Last Updated on May 6, 2015, by eNotes Editorial. Word Count: 246
Mr. Dangle, a wealthy Londoner who is stagestruck and brings into his house a constant parade of musicians, actors, critics, and other theatrical types. He is one of the witnesses to the rehearsal of Mr. Puff’s new play.
Mrs. Dangle, Mr. Dangle’s wife, who objects to the stream of theatrical callers who clutter up her house. She discusses the theater and drama with Mr. Sneer, who comes to call, and also rescues her husband from some musicians who cannot speak English but want him to get jobs for them.
Mr. Puff, a playwright as well as a press agent who praises things for a price. He has several categories of “puffs” that he writes in praise of anyone or anything when he is well paid. His play is the one being rehearsed, and he quarrels with the actors and the under-prompter because they have cut his lines and scenes and because the scenery has not been made. Mr. Puff is very proud of his playwriting ability.
Mr. Sneer, Mr. Dangle’s friend, with whom he discusses the theater. He is one of the group who watch the rehearsal of Mr. Puff’s play.
Sir Fretful Plagiary
Sir Fretful Plagiary, a dramatist who cannot stand any kind of criticism of his work. He brushes aside any critical remarks about his new play and holds forth at great length against those who say anything unflattering about his playwriting.
Last Updated on May 6, 2015, by eNotes Editorial. Word Count: 2037
Lord Burleigh, the Lord Treasurer and chief minister under Queen Elizabeth I, appears in Puff’s The Spanish Armada as a completely silent man. His simple shaking of the head communicates the need for the English to show a greater spirit if they are to defeat their Spanish enemies.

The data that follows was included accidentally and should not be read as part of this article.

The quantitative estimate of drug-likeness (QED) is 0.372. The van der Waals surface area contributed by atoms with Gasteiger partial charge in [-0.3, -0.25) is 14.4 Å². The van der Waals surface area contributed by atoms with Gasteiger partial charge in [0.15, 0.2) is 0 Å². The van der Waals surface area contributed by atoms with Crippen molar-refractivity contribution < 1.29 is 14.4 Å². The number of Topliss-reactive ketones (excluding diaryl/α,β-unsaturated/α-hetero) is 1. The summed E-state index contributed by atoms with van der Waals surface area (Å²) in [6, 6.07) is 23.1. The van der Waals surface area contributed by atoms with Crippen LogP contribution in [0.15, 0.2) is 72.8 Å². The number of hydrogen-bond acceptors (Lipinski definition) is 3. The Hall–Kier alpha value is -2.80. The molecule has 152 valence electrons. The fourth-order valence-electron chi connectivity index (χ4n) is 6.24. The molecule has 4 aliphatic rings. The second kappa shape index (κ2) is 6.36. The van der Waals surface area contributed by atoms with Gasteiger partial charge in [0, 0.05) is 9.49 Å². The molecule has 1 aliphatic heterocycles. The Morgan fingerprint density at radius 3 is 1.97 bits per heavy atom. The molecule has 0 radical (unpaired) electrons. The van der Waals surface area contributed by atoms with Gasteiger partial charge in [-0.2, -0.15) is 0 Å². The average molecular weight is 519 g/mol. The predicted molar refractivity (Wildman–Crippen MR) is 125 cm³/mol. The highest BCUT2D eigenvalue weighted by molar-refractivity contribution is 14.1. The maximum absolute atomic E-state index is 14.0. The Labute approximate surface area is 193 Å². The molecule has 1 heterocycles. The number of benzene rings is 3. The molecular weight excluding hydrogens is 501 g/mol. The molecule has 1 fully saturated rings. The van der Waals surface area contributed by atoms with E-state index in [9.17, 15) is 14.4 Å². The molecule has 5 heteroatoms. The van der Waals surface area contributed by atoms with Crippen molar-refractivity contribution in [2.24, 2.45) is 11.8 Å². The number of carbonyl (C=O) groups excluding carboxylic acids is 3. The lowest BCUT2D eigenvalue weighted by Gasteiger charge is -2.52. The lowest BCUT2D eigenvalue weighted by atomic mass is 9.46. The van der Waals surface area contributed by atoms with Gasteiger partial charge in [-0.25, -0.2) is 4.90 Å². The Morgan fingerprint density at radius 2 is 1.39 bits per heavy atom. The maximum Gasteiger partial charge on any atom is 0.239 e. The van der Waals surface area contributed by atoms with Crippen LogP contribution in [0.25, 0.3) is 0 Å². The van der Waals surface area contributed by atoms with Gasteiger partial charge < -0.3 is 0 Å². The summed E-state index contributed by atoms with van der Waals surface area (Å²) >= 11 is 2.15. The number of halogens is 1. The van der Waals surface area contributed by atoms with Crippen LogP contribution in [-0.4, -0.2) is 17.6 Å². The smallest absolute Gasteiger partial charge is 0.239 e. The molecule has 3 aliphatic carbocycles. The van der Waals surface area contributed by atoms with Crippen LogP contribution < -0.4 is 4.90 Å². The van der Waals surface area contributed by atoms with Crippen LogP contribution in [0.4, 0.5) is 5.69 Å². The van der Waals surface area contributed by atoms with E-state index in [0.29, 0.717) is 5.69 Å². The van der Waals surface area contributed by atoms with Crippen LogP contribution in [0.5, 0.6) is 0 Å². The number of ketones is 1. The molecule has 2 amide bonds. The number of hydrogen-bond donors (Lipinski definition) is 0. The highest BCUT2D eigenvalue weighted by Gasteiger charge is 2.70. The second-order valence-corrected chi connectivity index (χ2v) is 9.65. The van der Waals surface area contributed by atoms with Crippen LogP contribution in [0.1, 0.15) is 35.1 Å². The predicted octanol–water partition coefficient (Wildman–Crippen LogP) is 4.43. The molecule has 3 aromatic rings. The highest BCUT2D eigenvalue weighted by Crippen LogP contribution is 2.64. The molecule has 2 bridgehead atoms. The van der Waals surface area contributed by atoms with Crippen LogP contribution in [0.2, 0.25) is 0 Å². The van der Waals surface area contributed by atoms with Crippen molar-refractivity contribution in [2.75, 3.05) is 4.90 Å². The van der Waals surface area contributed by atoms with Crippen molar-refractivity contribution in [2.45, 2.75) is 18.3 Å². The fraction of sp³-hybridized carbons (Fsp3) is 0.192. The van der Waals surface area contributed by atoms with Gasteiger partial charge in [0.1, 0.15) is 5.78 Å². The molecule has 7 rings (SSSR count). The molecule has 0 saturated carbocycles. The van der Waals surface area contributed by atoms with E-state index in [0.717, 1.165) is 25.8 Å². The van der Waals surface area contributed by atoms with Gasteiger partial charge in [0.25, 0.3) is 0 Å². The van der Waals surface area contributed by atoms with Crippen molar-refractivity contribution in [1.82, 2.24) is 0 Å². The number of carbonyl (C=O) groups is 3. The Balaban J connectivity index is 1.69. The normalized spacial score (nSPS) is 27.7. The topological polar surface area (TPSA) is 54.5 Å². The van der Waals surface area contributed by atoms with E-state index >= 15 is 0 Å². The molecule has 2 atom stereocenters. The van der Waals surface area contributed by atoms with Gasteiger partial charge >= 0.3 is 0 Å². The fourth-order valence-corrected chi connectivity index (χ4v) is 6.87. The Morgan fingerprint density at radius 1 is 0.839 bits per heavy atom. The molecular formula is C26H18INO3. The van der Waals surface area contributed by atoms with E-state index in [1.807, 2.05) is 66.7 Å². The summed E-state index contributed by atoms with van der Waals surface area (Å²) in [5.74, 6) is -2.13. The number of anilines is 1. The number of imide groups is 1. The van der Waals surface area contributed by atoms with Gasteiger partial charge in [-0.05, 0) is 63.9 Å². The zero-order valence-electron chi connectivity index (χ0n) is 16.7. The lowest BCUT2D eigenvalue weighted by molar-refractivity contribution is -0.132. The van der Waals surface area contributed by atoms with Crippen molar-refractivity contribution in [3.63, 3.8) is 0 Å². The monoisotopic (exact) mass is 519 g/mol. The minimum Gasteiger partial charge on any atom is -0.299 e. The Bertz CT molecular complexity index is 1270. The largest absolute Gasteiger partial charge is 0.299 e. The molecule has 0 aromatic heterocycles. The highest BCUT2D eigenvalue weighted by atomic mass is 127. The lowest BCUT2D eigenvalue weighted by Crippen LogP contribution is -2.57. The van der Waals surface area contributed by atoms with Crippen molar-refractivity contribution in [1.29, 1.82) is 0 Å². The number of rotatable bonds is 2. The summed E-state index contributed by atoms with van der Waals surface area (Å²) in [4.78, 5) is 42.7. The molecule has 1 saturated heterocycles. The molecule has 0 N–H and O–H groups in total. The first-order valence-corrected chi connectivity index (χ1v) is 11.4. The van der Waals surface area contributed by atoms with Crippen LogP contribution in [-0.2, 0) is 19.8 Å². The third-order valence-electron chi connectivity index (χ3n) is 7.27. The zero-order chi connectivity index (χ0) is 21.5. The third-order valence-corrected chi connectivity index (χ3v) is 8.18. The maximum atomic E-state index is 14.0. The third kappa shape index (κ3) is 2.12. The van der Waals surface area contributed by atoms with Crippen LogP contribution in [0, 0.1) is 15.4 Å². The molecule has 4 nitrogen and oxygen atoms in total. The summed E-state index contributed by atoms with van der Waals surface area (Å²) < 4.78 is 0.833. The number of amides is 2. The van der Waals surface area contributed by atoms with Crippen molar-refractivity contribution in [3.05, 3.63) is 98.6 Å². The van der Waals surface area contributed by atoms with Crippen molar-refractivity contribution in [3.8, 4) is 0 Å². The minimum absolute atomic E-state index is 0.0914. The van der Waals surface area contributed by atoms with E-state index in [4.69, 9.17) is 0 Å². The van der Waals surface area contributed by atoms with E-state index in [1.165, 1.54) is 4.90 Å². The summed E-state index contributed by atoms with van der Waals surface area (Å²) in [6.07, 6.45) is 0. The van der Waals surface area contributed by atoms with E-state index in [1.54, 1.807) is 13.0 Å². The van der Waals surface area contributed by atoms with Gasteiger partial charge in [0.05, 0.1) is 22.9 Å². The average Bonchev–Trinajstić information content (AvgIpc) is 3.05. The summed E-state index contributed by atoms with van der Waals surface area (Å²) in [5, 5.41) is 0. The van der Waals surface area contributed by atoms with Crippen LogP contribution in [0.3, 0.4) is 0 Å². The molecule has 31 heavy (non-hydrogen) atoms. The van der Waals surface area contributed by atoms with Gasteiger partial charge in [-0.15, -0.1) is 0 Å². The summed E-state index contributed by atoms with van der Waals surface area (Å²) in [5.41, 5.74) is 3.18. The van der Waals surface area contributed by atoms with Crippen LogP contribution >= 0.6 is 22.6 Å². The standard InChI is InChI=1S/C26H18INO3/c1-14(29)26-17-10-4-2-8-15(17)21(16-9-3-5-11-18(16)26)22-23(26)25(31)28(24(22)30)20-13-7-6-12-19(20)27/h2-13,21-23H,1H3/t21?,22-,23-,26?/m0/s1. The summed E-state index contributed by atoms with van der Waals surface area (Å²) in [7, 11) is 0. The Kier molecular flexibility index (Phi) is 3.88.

Mr. Dangle is the critic of the play’s title. Dangle’s great love is the stage; the opening scene of the play shows him disregarding newspaper articles about important current events in favor of one that tells him about the theatre. ‘‘I hate all politics but theatrical politics,’’ he explains to his wife as he hurriedly reads of a new play in production. Dangle finds great satisfaction in his position as ‘‘the head of a band of criticks,’’ as his judgment of a play is so widely sought and revered. All members of the theatrical world seek his patronage because his word is enough to spark their careers; as he explains, there are ‘‘applications from all quarters’’ for his ‘‘interest.’’ In act 1, scene ii, for example, Dangle receives some Italian singers in his drawing room and behaves like a king at court, despite the fact that he can barely understand them (or their translator). As his name suggests, there is something silly about a man who ‘‘dangles’’ around theaters and greenrooms, mingling with those who often hold a less-than-respectable position in London society. His self-importance makes him, therefore, an object of gentle ridicule: a man completely caught up in the work of others and determined to tell the public what it should think about its own tastes. Even his wife finds his devotion to theatrical matters laughable and unworthy of the effort with which he peruses them.
Nothing in the play suggests that Dangle is a harsh or brutal judge, as the term ‘‘critic’’ sometimes connotes. Indeed, each complaint he voices against Sir Fretful is followed by ‘‘tho’ he’s my friend’’ to suggest that Dangle takes no joy in trouncing someone’s creative labors. When Sir Fretful arrives at Dangle’s home, Dangle takes pains to spare his feelings when pointing out what he thinks of his latest tragedy: he prefaces his criticism by telling Sir Fretful that his first four acts are the best he ‘‘ever read or saw’’ before stating, ‘‘If I might venture...
(The entire section contains 2283 words.)
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